Home > Origin (Robert Langdon #5)(11)

Origin (Robert Langdon #5)(11)
Author: Dan Brown

Valdespino grunted. “No more persuasive than presentations made by Galileo, Bruno, or Copernicus in their day. Religions have been in this predicament before. This is just science banging on our door once again.”

“But on a far deeper level than the discoveries of physics and astronomy!” al-Fadl exclaimed. “Kirsch is challenging the very core—the fundamental root of everything we believe! You can cite history all you like, but don’t forget, despite your Vatican’s best efforts to silence men like Galileo, his science eventually prevailed. And Kirsch’s will too. There is no way to stop this from happening.”

There was a grave silence.

“My position on this matter is simple,” Valdespino said. “I wish Edmond Kirsch had not made this discovery. I fear that we are unprepared to handle his findings. And my strong preference is that this information never see the light of day.” He paused. “At the same time, I believe that the events of our world happen according to God’s plan. Perhaps with prayer, God will speak to Mr. Kirsch and persuade him to reconsider making his discovery public.”

Al-Fadl scoffed audibly. “I don’t think Mr. Kirsch is the kind of man capable of hearing the voice of God.”

“Perhaps not,” Valdespino said. “But miracles happen every day.”

Al-Fadl fired back hotly, “With all due respect, unless you’re praying that God strikes Kirsch dead before he can announce—”

“Gentlemen!” Köves intervened, attempting to defuse the growing tension. “Our decision need not be rushed. We don’t need to reach a consensus tonight. Mr. Kirsch said his announcement is a month away. Might I suggest that we meditate privately on the matter, and speak again in several days? Perhaps the proper course will reveal itself through reflection.”

“Wise counsel,” Valdespino replied.

“We should not wait too long,” al-Fadl cautioned. “Let’s speak again by phone two days from now.”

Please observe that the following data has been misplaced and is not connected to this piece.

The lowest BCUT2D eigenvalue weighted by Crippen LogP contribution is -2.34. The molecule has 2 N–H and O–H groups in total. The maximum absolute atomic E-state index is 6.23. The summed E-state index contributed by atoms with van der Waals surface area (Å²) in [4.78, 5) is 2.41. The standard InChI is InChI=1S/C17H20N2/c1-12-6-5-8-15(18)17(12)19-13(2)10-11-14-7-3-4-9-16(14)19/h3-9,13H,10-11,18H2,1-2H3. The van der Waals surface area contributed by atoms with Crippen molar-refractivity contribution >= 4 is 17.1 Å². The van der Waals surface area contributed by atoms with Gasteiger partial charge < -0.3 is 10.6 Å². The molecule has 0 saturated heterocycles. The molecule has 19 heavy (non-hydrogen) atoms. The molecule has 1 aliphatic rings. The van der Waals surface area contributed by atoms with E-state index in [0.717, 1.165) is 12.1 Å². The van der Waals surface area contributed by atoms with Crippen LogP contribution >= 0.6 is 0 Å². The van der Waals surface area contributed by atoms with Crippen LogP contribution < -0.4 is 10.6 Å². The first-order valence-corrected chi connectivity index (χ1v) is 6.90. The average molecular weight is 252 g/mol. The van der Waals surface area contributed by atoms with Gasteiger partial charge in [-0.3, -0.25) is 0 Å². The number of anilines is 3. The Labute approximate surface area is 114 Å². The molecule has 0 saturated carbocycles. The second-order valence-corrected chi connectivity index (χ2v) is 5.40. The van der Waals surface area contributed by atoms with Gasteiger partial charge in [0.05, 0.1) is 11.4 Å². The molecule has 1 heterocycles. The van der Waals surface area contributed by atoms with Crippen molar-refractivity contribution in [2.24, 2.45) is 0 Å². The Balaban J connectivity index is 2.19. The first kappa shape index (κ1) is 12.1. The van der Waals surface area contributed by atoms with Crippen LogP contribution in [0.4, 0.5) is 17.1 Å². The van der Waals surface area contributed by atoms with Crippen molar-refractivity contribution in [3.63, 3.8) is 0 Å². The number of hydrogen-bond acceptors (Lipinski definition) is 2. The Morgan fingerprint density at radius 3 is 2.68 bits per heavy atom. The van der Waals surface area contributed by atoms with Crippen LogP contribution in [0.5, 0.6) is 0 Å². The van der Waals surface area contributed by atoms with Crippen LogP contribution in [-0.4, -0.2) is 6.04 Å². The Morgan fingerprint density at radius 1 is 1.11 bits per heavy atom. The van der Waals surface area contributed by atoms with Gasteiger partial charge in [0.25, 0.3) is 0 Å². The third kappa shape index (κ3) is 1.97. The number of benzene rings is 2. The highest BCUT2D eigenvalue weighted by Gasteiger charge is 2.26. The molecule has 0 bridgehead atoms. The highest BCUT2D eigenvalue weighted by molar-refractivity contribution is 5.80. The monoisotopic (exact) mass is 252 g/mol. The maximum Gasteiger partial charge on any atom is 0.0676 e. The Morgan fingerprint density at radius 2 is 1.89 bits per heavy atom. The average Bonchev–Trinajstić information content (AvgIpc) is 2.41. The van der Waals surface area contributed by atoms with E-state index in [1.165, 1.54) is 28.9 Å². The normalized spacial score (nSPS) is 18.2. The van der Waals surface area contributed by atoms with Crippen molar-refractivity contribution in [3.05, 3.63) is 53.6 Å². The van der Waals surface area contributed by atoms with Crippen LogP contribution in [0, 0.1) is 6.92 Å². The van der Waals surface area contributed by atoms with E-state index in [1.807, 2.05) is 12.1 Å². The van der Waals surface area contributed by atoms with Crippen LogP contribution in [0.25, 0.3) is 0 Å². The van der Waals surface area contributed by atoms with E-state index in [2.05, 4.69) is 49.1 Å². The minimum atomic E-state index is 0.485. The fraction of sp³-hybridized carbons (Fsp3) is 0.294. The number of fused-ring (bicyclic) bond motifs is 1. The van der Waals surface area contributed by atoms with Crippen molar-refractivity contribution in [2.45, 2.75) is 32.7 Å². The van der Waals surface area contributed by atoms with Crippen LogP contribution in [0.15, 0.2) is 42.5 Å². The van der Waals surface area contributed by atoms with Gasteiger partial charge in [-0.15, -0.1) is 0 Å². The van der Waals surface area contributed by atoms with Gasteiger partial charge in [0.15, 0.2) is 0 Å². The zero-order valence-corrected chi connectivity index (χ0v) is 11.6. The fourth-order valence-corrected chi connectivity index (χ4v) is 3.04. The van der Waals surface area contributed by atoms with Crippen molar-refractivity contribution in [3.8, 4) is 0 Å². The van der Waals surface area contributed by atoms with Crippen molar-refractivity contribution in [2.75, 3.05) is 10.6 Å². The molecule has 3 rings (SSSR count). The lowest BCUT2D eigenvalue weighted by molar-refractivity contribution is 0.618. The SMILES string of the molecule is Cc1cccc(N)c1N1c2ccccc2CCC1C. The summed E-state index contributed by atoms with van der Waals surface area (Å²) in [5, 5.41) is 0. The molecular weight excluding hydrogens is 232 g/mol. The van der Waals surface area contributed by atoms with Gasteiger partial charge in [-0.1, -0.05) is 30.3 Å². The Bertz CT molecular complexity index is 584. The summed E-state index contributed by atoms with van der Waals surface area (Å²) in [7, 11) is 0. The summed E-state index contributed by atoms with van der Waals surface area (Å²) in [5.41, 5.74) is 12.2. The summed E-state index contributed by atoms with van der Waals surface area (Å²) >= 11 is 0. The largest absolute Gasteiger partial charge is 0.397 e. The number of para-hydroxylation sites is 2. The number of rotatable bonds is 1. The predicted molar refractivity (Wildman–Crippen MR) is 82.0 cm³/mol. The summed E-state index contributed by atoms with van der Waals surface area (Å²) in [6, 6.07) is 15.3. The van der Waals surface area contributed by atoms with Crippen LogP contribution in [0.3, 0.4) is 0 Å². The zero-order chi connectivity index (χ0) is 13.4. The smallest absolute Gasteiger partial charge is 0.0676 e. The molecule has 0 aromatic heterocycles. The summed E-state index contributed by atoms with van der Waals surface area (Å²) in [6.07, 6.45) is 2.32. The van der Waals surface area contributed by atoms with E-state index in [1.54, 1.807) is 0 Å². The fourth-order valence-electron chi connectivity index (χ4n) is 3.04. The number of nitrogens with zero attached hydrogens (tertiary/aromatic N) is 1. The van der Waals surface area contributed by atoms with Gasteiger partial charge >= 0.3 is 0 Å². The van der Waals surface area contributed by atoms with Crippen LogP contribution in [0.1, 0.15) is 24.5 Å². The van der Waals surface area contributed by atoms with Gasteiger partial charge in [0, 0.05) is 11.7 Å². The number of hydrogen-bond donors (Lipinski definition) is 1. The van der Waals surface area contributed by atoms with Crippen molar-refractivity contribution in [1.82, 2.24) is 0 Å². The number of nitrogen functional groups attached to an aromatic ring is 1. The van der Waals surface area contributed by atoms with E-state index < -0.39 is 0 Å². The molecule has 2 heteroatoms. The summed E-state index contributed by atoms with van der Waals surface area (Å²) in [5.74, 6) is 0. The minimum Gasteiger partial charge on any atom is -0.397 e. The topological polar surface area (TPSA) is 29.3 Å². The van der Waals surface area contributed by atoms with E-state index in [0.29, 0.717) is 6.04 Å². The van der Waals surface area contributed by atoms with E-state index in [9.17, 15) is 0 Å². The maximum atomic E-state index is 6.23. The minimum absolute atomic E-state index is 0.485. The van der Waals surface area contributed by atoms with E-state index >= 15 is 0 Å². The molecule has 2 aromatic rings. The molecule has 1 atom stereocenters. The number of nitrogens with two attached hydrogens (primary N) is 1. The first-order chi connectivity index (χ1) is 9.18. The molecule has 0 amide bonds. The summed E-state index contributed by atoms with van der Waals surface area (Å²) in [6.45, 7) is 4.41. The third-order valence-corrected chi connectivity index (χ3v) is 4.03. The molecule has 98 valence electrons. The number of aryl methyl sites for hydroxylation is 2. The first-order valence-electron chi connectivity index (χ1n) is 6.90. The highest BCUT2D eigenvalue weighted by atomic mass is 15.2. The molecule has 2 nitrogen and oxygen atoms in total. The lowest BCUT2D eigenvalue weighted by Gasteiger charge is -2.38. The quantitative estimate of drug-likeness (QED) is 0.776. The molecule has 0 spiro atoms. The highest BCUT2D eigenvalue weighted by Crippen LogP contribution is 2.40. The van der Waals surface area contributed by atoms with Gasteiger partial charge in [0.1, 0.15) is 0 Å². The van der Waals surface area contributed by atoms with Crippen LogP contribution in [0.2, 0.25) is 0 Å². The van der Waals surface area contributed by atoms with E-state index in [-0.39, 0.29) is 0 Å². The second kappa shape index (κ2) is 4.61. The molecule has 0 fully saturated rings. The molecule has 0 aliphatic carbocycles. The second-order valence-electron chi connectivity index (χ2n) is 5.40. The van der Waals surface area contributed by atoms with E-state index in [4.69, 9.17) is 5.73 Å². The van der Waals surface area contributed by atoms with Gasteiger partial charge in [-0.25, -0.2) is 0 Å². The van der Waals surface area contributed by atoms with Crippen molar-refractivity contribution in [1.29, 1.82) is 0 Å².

“Agreed,” Valdespino said. “We can make our final decision at that time.”

That had been two days ago, and now the night of their follow-up conversation had arrived.

Alone in his házikó study, Rabbi Köves was growing anxious. Tonight’s scheduled call was now almost ten minutes overdue.

At last, the phone rang, and Köves seized it.

“Hello, Rabbi,” said Bishop Valdespino, sounding troubled. “I’m sorry for the delay.” He paused. “I’m afraid Allamah al-Fadl will not be joining us on this call.”

“Oh?” Köves said with surprise. “Is everything all right?”

“I don’t know. I’ve been trying to reach him all day, but the allamah seems to have … disappeared. None of his colleagues have any idea where he is.”

Köves felt a chill. “That’s alarming.”

“I agree. I hope he is okay. Unfortunately, I have more news.” The bishop paused, his tone darkening further. “I have just learned that Edmond Kirsch is holding an event to share his discovery with the world … tonight.”

“Tonight?!” Köves demanded. “He said it would be a month!”

“Yes,” Valdespino said. “He lied.”


WINSTON’S FRIENDLY VOICE reverberated in Langdon’s headset. “Directly in front of you, Professor, you will see the largest painting in our collection, though most guests do not spot it right away.”

Langdon gazed across the museum’s atrium but saw nothing except a wall of glass that looked out over the lagoon. “I’m sorry, I think I may be in the majority here. I don’t see a painting.”

“Well, it is displayed rather unconventionally,” Winston said with a laugh. “The canvas is mounted not on the wall, but rather on the floor.”

I should have guessed, Langdon thought, lowering his gaze and moving forward until he saw the sprawling rectangular canvas stretched out across the stone at his feet.

The enormous painting consisted of a single color—a monochrome field of deep blue—and viewers stood around its perimeter, staring down at it as if peering into a small pond.

“This painting is nearly six thousand square feet,” Winston offered.

Langdon realized it was ten times the size of his first Cambridge apartment.

“It is by Yves Klein and has become affectionately known as The Swimming Pool.”

Langdon had to admit that the arresting richness of this shade of blue gave him the sense he could dive directly into the canvas.

“Klein invented this color,” Winston continued. “It’s called International Klein Blue, and he claimed its profundity evoked the immateriality and boundlessness of his own utopian vision of the world.”

Langdon sensed Winston was now reading from a script.

“Klein is best known for his blue paintings, but he is also known for a disturbing trick photograph called Leap into the Void, which caused quite a panic when it was revealed in 1960.”

Langdon had seen Leap into the Void at the Museum of Modern Art in New York. The photo was more than a little disconcerting, depicting a well-dressed man doing a swan dive off a high building and plunging toward the pavement. In truth, the image was a trick—brilliantly conceived and devilishly retouched with a razor blade, long before the days of Photoshop.

“In addition,” Winston said, “Klein also composed the musical piece Monotone-Silence, in which a symphony orchestra performs a single D-major chord for a full twenty minutes.”

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